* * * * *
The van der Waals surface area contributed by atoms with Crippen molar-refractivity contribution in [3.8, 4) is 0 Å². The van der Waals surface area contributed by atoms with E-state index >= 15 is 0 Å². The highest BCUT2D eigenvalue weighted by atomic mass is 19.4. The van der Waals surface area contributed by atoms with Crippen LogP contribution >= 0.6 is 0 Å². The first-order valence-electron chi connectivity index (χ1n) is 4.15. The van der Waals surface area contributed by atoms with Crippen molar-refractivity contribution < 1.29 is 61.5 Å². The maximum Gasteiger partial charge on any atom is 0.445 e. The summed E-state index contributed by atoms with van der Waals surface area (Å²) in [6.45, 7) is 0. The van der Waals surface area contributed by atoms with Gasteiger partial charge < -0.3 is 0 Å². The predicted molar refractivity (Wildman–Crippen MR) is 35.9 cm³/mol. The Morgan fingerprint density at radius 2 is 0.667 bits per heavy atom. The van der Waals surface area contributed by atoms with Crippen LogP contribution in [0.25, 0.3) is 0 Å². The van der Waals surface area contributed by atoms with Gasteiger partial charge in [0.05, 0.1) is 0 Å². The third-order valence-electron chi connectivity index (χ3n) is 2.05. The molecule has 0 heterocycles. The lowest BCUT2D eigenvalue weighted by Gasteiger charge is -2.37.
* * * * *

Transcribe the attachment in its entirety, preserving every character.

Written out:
The van der Waals surface area contributed by atoms with Crippen molar-refractivity contribution in [3.8, 4) is 0 Å². The van der Waals surface area contributed by atoms with E-state index >= 15 is 0 Å². The highest BCUT2D eigenvalue weighted by atomic mass is 19.4. The van der Waals surface area contributed by atoms with Crippen LogP contribution >= 0.6 is 0 Å². The first-order valence-electron chi connectivity index (χ1n) is 4.15. The van der Waals surface area contributed by atoms with Crippen molar-refractivity contribution < 1.29 is 61.5 Å². The maximum Gasteiger partial charge on any atom is 0.445 e. The summed E-state index contributed by atoms with van der Waals surface area (Å²) in [6.45, 7) is 0. The van der Waals surface area contributed by atoms with Gasteiger partial charge < -0.3 is 0 Å². The predicted molar refractivity (Wildman–Crippen MR) is 35.9 cm³/mol. The Morgan fingerprint density at radius 2 is 0.667 bits per heavy atom. The van der Waals surface area contributed by atoms with Crippen LogP contribution in [0.25, 0.3) is 0 Å². The van der Waals surface area contributed by atoms with Gasteiger partial charge in [0.05, 0.1) is 0 Å². The third-order valence-electron chi connectivity index (χ3n) is 2.05. The molecule has 0 heterocycles. The lowest BCUT2D eigenvalue weighted by Gasteiger charge is -2.37.